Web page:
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Spokane approves raises for elected officials despite potential reductions

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(The Center Square) – Despite a request to prepare for potential citywide reductions, the City of Spokane’s elected officials will receive salary raises next year amid a nearly $50 million structural deficit.

Spokane’s Salary Review Commission approved the mayor and city council raises on Tuesday, following a series of meetings over the past month. While the process is routine for even-numbered years, this time, it coincided with an effort to balance the city’s budget.

Previously, Mayor Lisa Brown had proposed a levy that could have raised around $40 million annually, plugging most of the hole. However, after numerous concerns, she pulled the levy and opted for other solutions, leading to a request to prepare for a potential 10% citywide reduction.

Despite that request, Brown will receive her first raise as mayor in January 2025, only a year into her first term. At that time, her salary will increase by 2% before going up another 2% in 2026, bringing the total salary from $179,148 to $186,400, according to the 2024 Final Report.

However, Brown’s salary could have reached $194,500, with the council president at $77,000 and councilmembers at $70,000, had an amendment from Commissioner Dycelia Weiss not passed. The councilmembers’ raises alone would have been around a 36% increase from 2024, amounting to 133% compared to 2014.

Instead, Weiss’ amendment limited the mayor’s raises to around 2% each year while fixing the city council’s raises at a 3.5% increase in 2025 and approximately 3% in 2026.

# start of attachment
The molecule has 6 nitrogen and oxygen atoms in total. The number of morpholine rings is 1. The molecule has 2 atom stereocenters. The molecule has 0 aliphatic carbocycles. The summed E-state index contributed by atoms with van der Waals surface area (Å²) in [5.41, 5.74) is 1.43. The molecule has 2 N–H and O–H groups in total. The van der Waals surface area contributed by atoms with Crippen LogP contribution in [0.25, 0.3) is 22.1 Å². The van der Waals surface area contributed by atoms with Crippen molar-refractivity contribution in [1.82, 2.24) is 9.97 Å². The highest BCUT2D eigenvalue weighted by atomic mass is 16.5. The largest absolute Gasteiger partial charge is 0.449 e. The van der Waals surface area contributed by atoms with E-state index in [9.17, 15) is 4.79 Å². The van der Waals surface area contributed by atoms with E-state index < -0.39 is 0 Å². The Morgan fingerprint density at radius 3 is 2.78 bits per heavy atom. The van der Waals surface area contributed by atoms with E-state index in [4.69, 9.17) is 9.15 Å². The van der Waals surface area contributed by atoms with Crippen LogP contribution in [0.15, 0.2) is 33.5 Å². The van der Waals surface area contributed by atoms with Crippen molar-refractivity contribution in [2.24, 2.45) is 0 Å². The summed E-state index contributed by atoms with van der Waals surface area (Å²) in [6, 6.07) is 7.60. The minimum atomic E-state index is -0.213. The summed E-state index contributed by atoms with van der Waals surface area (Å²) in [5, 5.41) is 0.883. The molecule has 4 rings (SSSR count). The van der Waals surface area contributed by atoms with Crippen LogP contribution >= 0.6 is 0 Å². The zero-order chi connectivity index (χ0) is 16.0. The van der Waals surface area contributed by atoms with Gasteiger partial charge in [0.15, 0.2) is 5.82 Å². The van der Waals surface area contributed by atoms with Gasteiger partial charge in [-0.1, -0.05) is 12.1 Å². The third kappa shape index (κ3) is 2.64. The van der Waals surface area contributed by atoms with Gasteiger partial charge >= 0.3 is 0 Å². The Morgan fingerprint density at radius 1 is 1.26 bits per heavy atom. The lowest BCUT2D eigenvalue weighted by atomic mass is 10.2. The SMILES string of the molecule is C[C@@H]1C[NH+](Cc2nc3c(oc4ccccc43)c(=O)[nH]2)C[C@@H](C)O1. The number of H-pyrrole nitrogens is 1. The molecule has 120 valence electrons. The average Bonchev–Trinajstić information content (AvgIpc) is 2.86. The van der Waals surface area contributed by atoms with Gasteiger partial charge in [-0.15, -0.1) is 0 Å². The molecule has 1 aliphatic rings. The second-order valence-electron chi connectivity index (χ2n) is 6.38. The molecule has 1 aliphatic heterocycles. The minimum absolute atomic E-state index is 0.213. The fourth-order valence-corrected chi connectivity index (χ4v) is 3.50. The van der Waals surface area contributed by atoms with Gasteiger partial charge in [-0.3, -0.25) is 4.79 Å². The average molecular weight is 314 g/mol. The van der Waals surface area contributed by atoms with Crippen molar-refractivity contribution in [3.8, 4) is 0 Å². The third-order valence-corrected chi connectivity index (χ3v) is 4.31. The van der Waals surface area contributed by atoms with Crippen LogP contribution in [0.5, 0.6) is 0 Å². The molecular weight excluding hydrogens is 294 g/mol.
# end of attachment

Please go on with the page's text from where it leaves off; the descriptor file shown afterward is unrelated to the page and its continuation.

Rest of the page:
“Is it not the taxpayers that are paying these salaries,” she said. “I do not want to see that pushed off onto the citizens of Spokane just so we can make a budget increase.”

Commissioner Reed Jessen supported Weiss’s amendment in that it kept the raises within a more reasonable scope but voted against the increases as a whole. He said the officials should make the smallest amount legally viable for the city or nothing at all.

Once elected, there are no time commitments, educational requirements, or obligations to attend, vote or provide any function to the city. Jessen said people are attracted to the power of the position, not the pay.

“I’m not even sure any kind of raise in an environment where we have a $50 million structural deficit is wise,” Jessen said. “I think there will be significant backlash if we give these people a raise; I expect it to happen.”

While considerably lower than initially proposed, the amendment still outpaces salaries in cities of comparable size. For example, the mayor of Boise, Idaho, only makes about $150,000, with councilmembers at $27,500, despite a larger population, median income and home value.

Meanwhile, the approved increases in Spokane raise the council president’s salary from $66,114 to $70,600. Ten years ago, that salary was $55,000, corresponding to a 28% hike from 2014 to 2026.

Councilmembers will make $53,150 after the two raises take effect; while nearly $20,000 less than initially proposed, the salary is still far above that of other cities like Boise. Ten years ago, councilmembers only made $30,000 in Spokane, which equates to a 77% increase from 2014 to 2026.

Lee Taylor, vice chair of the commission, also voted against the salary increases; however, he reasoned that the raises were not large enough rather than too much.

Taylor said the original amounts were rooted in logic. If passed, the salaries would have reflected cost-of-living increases over the past few years while ensuring councilmembers earn the median income of a family of four in Spokane.

Instead, the commission is curbing that logic and data to avoid being uncomfortable with the raises, he said.

“I don’t think what we’re doing is going to have an impact on the city budget that is going to matter one way or another, but it’s messaging,” Taylor said. “What do you want these people to think about their jobs?”

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